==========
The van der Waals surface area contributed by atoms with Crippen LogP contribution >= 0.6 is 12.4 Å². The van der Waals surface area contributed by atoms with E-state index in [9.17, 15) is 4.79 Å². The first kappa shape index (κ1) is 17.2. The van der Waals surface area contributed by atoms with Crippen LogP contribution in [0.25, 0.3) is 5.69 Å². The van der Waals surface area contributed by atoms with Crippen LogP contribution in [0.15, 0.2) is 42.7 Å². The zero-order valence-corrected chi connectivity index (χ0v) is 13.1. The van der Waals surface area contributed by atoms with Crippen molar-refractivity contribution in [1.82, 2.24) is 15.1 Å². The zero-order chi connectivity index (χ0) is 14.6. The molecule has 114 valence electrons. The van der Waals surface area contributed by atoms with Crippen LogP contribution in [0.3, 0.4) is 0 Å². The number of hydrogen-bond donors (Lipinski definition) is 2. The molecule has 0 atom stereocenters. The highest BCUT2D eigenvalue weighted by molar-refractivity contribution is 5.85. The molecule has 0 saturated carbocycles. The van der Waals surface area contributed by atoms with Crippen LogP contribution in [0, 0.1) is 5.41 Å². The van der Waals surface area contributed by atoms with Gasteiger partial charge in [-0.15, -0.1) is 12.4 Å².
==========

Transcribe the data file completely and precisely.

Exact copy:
The van der Waals surface area contributed by atoms with Crippen LogP contribution >= 0.6 is 12.4 Å². The van der Waals surface area contributed by atoms with E-state index in [9.17, 15) is 4.79 Å². The first kappa shape index (κ1) is 17.2. The van der Waals surface area contributed by atoms with Crippen LogP contribution in [0.25, 0.3) is 5.69 Å². The van der Waals surface area contributed by atoms with Crippen LogP contribution in [0.15, 0.2) is 42.7 Å². The zero-order valence-corrected chi connectivity index (χ0v) is 13.1. The van der Waals surface area contributed by atoms with Crippen molar-refractivity contribution in [1.82, 2.24) is 15.1 Å². The zero-order chi connectivity index (χ0) is 14.6. The molecule has 114 valence electrons. The van der Waals surface area contributed by atoms with Crippen LogP contribution in [0.3, 0.4) is 0 Å². The number of hydrogen-bond donors (Lipinski definition) is 2. The molecule has 0 atom stereocenters. The highest BCUT2D eigenvalue weighted by molar-refractivity contribution is 5.85. The molecule has 0 saturated carbocycles. The van der Waals surface area contributed by atoms with Crippen LogP contribution in [0, 0.1) is 5.41 Å². The van der Waals surface area contributed by atoms with Gasteiger partial charge in [-0.15, -0.1) is 12.4 Å².